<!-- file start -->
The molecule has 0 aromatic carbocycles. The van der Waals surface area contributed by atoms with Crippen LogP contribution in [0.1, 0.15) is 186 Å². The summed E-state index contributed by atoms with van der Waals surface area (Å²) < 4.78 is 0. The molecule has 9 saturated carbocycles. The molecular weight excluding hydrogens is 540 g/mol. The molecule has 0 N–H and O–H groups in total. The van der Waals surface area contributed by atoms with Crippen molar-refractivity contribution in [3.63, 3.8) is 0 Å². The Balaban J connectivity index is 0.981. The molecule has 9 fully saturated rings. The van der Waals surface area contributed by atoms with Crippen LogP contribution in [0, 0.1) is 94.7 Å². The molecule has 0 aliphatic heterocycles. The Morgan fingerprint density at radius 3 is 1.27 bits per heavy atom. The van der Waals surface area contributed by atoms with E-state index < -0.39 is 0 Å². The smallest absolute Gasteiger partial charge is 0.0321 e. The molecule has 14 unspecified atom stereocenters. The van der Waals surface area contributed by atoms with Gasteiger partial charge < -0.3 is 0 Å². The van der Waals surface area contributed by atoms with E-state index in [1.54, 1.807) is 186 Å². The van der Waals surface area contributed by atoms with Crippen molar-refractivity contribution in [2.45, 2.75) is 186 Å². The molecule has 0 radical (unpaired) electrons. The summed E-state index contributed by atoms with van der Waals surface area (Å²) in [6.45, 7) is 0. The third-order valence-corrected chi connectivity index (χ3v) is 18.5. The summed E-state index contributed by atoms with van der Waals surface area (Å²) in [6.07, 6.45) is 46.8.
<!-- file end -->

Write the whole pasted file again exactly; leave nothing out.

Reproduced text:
The molecule has 0 aromatic carbocycles. The van der Waals surface area contributed by atoms with Crippen LogP contribution in [0.1, 0.15) is 186 Å². The summed E-state index contributed by atoms with van der Waals surface area (Å²) < 4.78 is 0. The molecule has 9 saturated carbocycles. The molecular weight excluding hydrogens is 540 g/mol. The molecule has 0 N–H and O–H groups in total. The van der Waals surface area contributed by atoms with Crippen molar-refractivity contribution in [3.63, 3.8) is 0 Å². The Balaban J connectivity index is 0.981. The molecule has 9 fully saturated rings. The van der Waals surface area contributed by atoms with Crippen LogP contribution in [0, 0.1) is 94.7 Å². The molecule has 0 aliphatic heterocycles. The Morgan fingerprint density at radius 3 is 1.27 bits per heavy atom. The van der Waals surface area contributed by atoms with E-state index < -0.39 is 0 Å². The smallest absolute Gasteiger partial charge is 0.0321 e. The molecule has 14 unspecified atom stereocenters. The van der Waals surface area contributed by atoms with Gasteiger partial charge < -0.3 is 0 Å². The van der Waals surface area contributed by atoms with E-state index in [1.54, 1.807) is 186 Å². The van der Waals surface area contributed by atoms with Crippen molar-refractivity contribution in [2.45, 2.75) is 186 Å². The molecule has 0 radical (unpaired) electrons. The summed E-state index contributed by atoms with van der Waals surface area (Å²) in [6.45, 7) is 0. The third-order valence-corrected chi connectivity index (χ3v) is 18.5. The summed E-state index contributed by atoms with van der Waals surface area (Å²) in [6.07, 6.45) is 46.8.